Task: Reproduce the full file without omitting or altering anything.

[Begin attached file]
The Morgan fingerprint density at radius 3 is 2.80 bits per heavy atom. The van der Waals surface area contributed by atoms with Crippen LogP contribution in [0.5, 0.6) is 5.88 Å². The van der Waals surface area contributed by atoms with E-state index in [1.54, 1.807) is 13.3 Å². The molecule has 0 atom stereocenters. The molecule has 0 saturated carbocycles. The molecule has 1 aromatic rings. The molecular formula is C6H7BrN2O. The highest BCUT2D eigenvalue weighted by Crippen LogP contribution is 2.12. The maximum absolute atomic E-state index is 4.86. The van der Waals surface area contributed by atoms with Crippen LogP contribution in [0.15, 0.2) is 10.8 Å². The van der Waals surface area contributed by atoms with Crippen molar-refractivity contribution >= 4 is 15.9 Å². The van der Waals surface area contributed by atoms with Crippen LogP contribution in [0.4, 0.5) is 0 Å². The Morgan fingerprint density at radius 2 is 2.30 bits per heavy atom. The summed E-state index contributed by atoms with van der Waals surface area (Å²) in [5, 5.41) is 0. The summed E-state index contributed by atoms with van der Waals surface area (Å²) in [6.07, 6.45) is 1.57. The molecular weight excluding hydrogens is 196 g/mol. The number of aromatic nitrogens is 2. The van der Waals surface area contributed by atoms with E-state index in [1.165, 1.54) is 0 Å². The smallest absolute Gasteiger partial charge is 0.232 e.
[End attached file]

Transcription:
The Morgan fingerprint density at radius 3 is 2.80 bits per heavy atom. The van der Waals surface area contributed by atoms with Crippen LogP contribution in [0.5, 0.6) is 5.88 Å². The van der Waals surface area contributed by atoms with E-state index in [1.54, 1.807) is 13.3 Å². The molecule has 0 atom stereocenters. The molecule has 0 saturated carbocycles. The molecule has 1 aromatic rings. The molecular formula is C6H7BrN2O. The highest BCUT2D eigenvalue weighted by Crippen LogP contribution is 2.12. The maximum absolute atomic E-state index is 4.86. The van der Waals surface area contributed by atoms with Crippen LogP contribution in [0.15, 0.2) is 10.8 Å². The van der Waals surface area contributed by atoms with Crippen molar-refractivity contribution >= 4 is 15.9 Å². The van der Waals surface area contributed by atoms with Crippen LogP contribution in [0.4, 0.5) is 0 Å². The Morgan fingerprint density at radius 2 is 2.30 bits per heavy atom. The summed E-state index contributed by atoms with van der Waals surface area (Å²) in [5, 5.41) is 0. The summed E-state index contributed by atoms with van der Waals surface area (Å²) in [6.07, 6.45) is 1.57. The molecular weight excluding hydrogens is 196 g/mol. The number of aromatic nitrogens is 2. The van der Waals surface area contributed by atoms with E-state index in [1.165, 1.54) is 0 Å². The smallest absolute Gasteiger partial charge is 0.232 e.